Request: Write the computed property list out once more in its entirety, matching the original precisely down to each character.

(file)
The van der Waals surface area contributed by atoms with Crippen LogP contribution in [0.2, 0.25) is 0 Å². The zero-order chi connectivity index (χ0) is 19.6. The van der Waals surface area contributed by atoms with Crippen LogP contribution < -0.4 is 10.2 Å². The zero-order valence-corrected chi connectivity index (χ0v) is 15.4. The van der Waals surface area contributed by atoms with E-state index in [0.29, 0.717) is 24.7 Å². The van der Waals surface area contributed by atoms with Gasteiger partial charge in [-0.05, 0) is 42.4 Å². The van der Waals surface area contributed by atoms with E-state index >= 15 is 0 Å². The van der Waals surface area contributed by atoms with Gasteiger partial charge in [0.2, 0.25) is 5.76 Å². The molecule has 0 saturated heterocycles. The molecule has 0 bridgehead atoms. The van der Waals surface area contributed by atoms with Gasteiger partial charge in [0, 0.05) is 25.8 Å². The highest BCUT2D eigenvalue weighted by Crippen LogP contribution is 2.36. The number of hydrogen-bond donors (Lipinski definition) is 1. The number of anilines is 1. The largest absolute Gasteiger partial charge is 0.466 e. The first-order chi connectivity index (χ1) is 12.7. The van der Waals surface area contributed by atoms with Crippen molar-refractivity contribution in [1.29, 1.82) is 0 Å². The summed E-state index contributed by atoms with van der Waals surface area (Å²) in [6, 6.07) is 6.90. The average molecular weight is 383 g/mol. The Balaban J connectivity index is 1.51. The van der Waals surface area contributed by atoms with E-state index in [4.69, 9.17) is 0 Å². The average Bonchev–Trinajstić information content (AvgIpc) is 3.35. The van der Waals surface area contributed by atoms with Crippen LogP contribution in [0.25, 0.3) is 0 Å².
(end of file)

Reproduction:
The van der Waals surface area contributed by atoms with Crippen LogP contribution in [0.2, 0.25) is 0 Å². The zero-order chi connectivity index (χ0) is 19.6. The van der Waals surface area contributed by atoms with Crippen LogP contribution < -0.4 is 10.2 Å². The zero-order valence-corrected chi connectivity index (χ0v) is 15.4. The van der Waals surface area contributed by atoms with E-state index in [0.29, 0.717) is 24.7 Å². The van der Waals surface area contributed by atoms with Gasteiger partial charge in [-0.05, 0) is 42.4 Å². The van der Waals surface area contributed by atoms with E-state index >= 15 is 0 Å². The van der Waals surface area contributed by atoms with Gasteiger partial charge in [0.2, 0.25) is 5.76 Å². The molecule has 0 saturated heterocycles. The molecule has 0 bridgehead atoms. The van der Waals surface area contributed by atoms with Gasteiger partial charge in [0, 0.05) is 25.8 Å². The highest BCUT2D eigenvalue weighted by Crippen LogP contribution is 2.36. The number of hydrogen-bond donors (Lipinski definition) is 1. The number of anilines is 1. The largest absolute Gasteiger partial charge is 0.466 e. The first-order chi connectivity index (χ1) is 12.7. The van der Waals surface area contributed by atoms with Crippen molar-refractivity contribution in [1.29, 1.82) is 0 Å². The summed E-state index contributed by atoms with van der Waals surface area (Å²) in [6, 6.07) is 6.90. The average molecular weight is 383 g/mol. The Balaban J connectivity index is 1.51. The van der Waals surface area contributed by atoms with E-state index in [4.69, 9.17) is 0 Å². The average Bonchev–Trinajstić information content (AvgIpc) is 3.35. The van der Waals surface area contributed by atoms with Crippen LogP contribution in [0.25, 0.3) is 0 Å².